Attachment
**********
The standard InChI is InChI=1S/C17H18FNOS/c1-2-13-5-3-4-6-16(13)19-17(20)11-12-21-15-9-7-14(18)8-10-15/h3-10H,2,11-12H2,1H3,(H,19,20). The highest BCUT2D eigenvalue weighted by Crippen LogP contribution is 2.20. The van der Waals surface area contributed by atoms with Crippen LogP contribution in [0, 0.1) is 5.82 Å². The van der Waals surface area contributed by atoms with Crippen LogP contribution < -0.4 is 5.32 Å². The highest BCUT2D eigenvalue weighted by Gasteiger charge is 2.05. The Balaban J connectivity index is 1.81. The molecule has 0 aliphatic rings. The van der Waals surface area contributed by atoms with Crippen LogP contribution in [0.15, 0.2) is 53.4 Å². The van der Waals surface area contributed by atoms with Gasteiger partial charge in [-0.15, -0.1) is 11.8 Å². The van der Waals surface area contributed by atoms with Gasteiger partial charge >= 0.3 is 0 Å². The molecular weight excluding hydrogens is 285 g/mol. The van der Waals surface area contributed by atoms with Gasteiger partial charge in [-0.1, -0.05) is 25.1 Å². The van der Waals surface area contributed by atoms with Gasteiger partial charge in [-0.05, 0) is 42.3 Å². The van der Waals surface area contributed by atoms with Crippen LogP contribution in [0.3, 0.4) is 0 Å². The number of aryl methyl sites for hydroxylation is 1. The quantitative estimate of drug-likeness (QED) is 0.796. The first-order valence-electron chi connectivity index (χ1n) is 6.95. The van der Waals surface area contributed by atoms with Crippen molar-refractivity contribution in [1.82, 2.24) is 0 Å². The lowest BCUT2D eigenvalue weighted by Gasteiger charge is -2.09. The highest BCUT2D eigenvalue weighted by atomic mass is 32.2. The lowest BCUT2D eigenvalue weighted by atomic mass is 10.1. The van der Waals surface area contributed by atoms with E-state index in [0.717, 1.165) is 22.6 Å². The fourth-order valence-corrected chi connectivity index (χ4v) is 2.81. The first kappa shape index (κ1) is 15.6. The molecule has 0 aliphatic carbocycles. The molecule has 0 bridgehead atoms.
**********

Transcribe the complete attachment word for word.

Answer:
The standard InChI is InChI=1S/C17H18FNOS/c1-2-13-5-3-4-6-16(13)19-17(20)11-12-21-15-9-7-14(18)8-10-15/h3-10H,2,11-12H2,1H3,(H,19,20). The highest BCUT2D eigenvalue weighted by Crippen LogP contribution is 2.20. The van der Waals surface area contributed by atoms with Crippen LogP contribution in [0, 0.1) is 5.82 Å². The van der Waals surface area contributed by atoms with Crippen LogP contribution < -0.4 is 5.32 Å². The highest BCUT2D eigenvalue weighted by Gasteiger charge is 2.05. The Balaban J connectivity index is 1.81. The molecule has 0 aliphatic rings. The van der Waals surface area contributed by atoms with Crippen LogP contribution in [0.15, 0.2) is 53.4 Å². The van der Waals surface area contributed by atoms with Gasteiger partial charge in [-0.15, -0.1) is 11.8 Å². The van der Waals surface area contributed by atoms with Gasteiger partial charge >= 0.3 is 0 Å². The molecular weight excluding hydrogens is 285 g/mol. The van der Waals surface area contributed by atoms with Gasteiger partial charge in [-0.1, -0.05) is 25.1 Å². The van der Waals surface area contributed by atoms with Gasteiger partial charge in [-0.05, 0) is 42.3 Å². The van der Waals surface area contributed by atoms with Crippen LogP contribution in [0.3, 0.4) is 0 Å². The number of aryl methyl sites for hydroxylation is 1. The quantitative estimate of drug-likeness (QED) is 0.796. The first-order valence-electron chi connectivity index (χ1n) is 6.95. The van der Waals surface area contributed by atoms with Crippen molar-refractivity contribution in [1.82, 2.24) is 0 Å². The lowest BCUT2D eigenvalue weighted by Gasteiger charge is -2.09. The highest BCUT2D eigenvalue weighted by atomic mass is 32.2. The lowest BCUT2D eigenvalue weighted by atomic mass is 10.1. The van der Waals surface area contributed by atoms with E-state index in [0.717, 1.165) is 22.6 Å². The fourth-order valence-corrected chi connectivity index (χ4v) is 2.81. The first kappa shape index (κ1) is 15.6. The molecule has 0 aliphatic carbocycles. The molecule has 0 bridgehead atoms.